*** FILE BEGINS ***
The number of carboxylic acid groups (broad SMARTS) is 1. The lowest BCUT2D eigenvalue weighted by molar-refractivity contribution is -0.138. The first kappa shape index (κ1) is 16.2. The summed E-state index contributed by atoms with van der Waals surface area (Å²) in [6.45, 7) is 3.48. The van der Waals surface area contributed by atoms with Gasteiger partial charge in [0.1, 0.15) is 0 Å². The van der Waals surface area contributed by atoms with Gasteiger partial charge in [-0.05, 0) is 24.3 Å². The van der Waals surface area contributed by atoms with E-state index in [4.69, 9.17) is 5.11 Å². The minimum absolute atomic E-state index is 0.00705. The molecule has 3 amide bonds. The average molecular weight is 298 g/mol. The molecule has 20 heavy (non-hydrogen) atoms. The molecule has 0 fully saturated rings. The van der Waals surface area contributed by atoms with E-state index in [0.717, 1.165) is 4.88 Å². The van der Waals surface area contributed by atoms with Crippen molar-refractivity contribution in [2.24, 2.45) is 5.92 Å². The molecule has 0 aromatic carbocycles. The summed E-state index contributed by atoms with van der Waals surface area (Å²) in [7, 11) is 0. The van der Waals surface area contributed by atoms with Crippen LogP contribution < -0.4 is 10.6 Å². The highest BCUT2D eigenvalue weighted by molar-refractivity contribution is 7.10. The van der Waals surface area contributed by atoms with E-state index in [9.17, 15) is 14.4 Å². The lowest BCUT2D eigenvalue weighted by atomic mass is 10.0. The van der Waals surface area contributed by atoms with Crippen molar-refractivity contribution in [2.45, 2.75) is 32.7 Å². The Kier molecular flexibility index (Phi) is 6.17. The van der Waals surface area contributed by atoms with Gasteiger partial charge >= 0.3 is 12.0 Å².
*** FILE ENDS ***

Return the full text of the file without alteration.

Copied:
The number of carboxylic acid groups (broad SMARTS) is 1. The lowest BCUT2D eigenvalue weighted by molar-refractivity contribution is -0.138. The first kappa shape index (κ1) is 16.2. The summed E-state index contributed by atoms with van der Waals surface area (Å²) in [6.45, 7) is 3.48. The van der Waals surface area contributed by atoms with Gasteiger partial charge in [0.1, 0.15) is 0 Å². The van der Waals surface area contributed by atoms with Gasteiger partial charge in [-0.05, 0) is 24.3 Å². The van der Waals surface area contributed by atoms with E-state index in [4.69, 9.17) is 5.11 Å². The minimum absolute atomic E-state index is 0.00705. The molecule has 3 amide bonds. The average molecular weight is 298 g/mol. The molecule has 20 heavy (non-hydrogen) atoms. The molecule has 0 fully saturated rings. The van der Waals surface area contributed by atoms with E-state index in [0.717, 1.165) is 4.88 Å². The van der Waals surface area contributed by atoms with Crippen molar-refractivity contribution in [2.24, 2.45) is 5.92 Å². The molecule has 0 aromatic carbocycles. The summed E-state index contributed by atoms with van der Waals surface area (Å²) in [7, 11) is 0. The van der Waals surface area contributed by atoms with Crippen LogP contribution < -0.4 is 10.6 Å². The highest BCUT2D eigenvalue weighted by molar-refractivity contribution is 7.10. The van der Waals surface area contributed by atoms with E-state index in [9.17, 15) is 14.4 Å². The lowest BCUT2D eigenvalue weighted by atomic mass is 10.0. The van der Waals surface area contributed by atoms with Crippen molar-refractivity contribution in [2.45, 2.75) is 32.7 Å². The Kier molecular flexibility index (Phi) is 6.17. The van der Waals surface area contributed by atoms with Gasteiger partial charge >= 0.3 is 12.0 Å².